READ MORE: KLOPP'S LIVERPOOL DEFENCE IS AS BAD AS HIS DORTMUND DEFENCE

The draw with Bournemouth at Anfield was the seventh time this season that the Reds have failed to convert a lead into all three points. Four of those matches have been against teams in the bottom half of the table.

Klopp's charges forfeited 1-0 leads to rivals Spurs, Manchester United and Manchester City. In the grand scheme of things, three points from three tough away games is admirable, but at the same time, it's got to be looked at as three missed chances to take maximum points off the competition.

However, the real problems have come against the mid-table/bottom-half teams.

West Ham United made the trip up north in December and went behind in the fifth minute to an Adam Lallana strike. It looked as though the home side would kick on and send a message to the rest of the league, as they did in victories over Leicester City, Hull City and Watford.

But the Hammers hit back and turned it around to lead 2-1 before a Divock Origi goal salvaged a point.

Bottom of the table Sunderland came from behind twice at the Stadium of Light to snatch a point against Klopp and his team.

The Merseysiders went 2-0 and 3-1 up away to Bournemouth yet walked away from The Vitality Stadium empty handed. The home side took full advantage of a brittle Liverpool backline.

Liverpool's Disastrous Defence Threatens To Derail Their Season

It was a similar story at Anfield: the Reds overturned a 1-0 deficit to head into the final 10 minutes of the match with a 2-1 lead. All they had to do was see the game out for an all-important three points, but Joshua King capitalised on some poor Ragnar Klavan defending to fire home.

There was a sense of inevitability after Klopp switched to a 3-5-2 formation. Fans had seen this movie before and there was no escaping the outcome.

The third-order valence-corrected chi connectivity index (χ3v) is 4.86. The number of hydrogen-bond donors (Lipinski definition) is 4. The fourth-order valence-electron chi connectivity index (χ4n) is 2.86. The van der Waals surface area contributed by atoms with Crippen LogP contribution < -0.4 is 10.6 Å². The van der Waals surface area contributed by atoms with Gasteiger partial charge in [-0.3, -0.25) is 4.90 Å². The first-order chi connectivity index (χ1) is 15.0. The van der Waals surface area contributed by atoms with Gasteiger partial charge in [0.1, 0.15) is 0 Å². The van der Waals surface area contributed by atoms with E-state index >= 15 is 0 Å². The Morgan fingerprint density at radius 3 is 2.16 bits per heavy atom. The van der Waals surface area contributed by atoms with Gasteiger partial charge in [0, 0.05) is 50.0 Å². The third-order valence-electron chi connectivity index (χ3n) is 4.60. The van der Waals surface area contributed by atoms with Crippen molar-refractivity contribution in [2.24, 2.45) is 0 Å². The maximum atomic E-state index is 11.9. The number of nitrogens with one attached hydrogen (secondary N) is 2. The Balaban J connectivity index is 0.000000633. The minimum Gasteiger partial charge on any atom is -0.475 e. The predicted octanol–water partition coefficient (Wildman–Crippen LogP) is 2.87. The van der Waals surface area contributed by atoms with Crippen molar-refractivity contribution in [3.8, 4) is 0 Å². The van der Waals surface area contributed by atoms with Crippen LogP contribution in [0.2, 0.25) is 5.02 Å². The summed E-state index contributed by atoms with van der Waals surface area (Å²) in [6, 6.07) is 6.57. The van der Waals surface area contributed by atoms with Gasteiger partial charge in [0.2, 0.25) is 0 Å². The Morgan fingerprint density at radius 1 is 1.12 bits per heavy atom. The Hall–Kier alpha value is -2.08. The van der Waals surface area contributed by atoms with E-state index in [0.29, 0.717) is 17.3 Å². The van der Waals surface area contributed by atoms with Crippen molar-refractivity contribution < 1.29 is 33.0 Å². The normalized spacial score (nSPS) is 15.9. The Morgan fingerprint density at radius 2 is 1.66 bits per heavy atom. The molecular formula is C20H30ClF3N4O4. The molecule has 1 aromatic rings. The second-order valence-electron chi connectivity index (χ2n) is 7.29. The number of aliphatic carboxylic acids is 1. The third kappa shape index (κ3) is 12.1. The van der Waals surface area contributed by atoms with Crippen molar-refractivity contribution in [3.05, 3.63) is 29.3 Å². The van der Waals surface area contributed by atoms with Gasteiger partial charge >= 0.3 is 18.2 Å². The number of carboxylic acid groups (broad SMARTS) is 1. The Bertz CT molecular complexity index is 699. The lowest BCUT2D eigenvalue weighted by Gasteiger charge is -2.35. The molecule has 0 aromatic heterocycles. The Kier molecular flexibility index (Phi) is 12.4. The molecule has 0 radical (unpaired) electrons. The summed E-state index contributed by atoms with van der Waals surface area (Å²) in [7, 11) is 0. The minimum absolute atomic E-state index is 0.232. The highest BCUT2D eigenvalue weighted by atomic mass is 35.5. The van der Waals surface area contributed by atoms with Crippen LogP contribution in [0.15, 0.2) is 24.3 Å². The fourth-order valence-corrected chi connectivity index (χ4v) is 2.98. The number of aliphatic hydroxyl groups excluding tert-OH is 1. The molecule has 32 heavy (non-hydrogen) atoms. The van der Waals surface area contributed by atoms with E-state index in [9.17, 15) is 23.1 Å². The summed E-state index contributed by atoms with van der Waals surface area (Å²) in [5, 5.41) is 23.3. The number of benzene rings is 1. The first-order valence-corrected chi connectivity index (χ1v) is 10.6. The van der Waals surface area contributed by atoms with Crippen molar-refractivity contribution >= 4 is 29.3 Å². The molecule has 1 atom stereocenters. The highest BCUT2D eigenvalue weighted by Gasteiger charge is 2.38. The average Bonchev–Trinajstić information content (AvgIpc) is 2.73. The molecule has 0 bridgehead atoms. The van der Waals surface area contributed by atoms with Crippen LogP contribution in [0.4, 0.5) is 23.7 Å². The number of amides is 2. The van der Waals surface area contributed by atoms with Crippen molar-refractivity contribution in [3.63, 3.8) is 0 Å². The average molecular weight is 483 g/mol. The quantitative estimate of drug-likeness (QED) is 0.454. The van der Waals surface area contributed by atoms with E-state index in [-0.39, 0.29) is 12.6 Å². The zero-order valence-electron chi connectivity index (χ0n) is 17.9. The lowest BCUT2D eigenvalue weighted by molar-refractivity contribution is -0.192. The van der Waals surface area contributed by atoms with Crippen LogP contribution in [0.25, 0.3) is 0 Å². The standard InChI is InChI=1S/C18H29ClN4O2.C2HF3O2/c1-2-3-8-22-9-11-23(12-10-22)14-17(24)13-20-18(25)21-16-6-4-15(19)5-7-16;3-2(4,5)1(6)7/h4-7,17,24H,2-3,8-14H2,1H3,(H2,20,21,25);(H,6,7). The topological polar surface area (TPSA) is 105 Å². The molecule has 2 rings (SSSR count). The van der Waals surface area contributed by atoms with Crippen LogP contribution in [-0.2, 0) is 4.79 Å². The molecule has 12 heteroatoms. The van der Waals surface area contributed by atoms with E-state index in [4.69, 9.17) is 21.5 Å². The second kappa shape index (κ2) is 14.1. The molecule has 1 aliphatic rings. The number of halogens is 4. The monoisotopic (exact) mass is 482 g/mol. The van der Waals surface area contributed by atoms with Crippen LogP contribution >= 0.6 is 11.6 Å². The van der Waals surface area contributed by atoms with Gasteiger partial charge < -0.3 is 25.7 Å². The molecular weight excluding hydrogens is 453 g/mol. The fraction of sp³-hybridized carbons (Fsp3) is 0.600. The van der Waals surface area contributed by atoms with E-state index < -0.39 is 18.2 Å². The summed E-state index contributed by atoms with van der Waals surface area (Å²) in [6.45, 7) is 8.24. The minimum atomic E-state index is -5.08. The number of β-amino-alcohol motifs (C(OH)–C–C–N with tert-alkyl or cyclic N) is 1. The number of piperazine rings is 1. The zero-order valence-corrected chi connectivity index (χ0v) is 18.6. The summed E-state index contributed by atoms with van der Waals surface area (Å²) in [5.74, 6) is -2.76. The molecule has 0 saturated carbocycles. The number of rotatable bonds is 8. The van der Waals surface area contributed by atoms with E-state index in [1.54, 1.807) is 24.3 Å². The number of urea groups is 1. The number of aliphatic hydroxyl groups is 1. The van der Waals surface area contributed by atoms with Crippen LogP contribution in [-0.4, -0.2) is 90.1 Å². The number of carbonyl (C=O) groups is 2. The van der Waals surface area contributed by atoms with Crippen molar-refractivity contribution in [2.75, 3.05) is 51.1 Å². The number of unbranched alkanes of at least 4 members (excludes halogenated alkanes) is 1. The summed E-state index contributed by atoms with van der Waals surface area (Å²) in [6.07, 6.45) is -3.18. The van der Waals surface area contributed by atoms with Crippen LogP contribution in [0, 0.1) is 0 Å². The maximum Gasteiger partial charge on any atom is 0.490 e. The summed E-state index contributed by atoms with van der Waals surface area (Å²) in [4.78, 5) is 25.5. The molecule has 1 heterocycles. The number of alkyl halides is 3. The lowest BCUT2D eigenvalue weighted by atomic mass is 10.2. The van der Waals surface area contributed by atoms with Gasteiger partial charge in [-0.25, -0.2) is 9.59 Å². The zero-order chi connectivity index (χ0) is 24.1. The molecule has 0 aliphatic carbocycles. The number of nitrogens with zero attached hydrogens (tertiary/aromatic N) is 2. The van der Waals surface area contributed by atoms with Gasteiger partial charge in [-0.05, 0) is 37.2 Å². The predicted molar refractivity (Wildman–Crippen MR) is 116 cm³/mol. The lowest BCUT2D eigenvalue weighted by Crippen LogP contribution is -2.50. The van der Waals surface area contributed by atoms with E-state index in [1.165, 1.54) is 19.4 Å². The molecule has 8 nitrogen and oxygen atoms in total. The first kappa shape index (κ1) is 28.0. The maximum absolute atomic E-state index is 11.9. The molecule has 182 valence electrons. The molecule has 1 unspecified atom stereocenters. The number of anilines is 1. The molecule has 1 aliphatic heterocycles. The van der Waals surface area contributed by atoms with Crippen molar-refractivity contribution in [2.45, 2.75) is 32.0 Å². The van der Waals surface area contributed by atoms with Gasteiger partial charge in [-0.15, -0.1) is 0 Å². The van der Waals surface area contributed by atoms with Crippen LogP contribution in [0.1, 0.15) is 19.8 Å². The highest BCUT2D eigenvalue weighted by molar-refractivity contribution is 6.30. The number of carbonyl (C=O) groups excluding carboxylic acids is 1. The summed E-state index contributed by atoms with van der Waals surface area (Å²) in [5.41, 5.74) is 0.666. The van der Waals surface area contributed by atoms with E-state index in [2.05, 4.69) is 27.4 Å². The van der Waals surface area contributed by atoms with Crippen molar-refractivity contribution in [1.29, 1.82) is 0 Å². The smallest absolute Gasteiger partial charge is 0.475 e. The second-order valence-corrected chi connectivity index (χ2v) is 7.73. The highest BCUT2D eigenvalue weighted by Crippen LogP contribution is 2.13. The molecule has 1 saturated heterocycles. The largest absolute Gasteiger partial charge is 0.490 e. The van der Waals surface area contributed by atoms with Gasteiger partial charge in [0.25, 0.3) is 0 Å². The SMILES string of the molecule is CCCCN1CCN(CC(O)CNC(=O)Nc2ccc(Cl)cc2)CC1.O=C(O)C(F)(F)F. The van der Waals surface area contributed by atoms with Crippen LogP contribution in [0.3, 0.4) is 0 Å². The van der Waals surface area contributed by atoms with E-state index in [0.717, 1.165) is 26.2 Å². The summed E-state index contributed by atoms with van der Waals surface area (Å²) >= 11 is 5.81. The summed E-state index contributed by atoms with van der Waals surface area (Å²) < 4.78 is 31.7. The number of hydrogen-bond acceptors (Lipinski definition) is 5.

These are all matches that teams with Champions League aspirations see out for maximum points.

It's a story fans of the Merseyside club have read a number of times over recent years.

READ MORE: WHY LIVERPOOL MUST SIGN VIRGIL VAN DIJK

The 2013/14 season ended in disappointment after their title challenge fell at the final hurdle. Their defensive performances, which saw them concede 50, weren't sustainable. In the six draws that campaign, Brendan Rodgers' side scored 13 goals. Had they had a better defence then 13 goals is more than enough for maximum points in six matches.

The 2014/15 campaign was plagued by defensive horror shows. Embarrassed in the Champions League and humbled at the hands of Stoke City in a 6-1 defeat.

, Sunderland and Newcastle United all trailed at Anfield, yet ended up walking away with a point each. The Europa League final featured a defensive capitulation after going 1-0 up as well. 

Liverpool are like a boxer with no defence. If they land their blows they look formidable but if that fails they look exposed. One good shot from the opposition and the Reds are using the ropes to prop themselves up. They can't offer up a defence because, well, they can't rely on it.

Surely the powers that be at the club can't allow past mistakes to again be repeated? It's now reached the stage where a new defender isn't a luxury, it's a necessity if Klopp wants to take the club forward.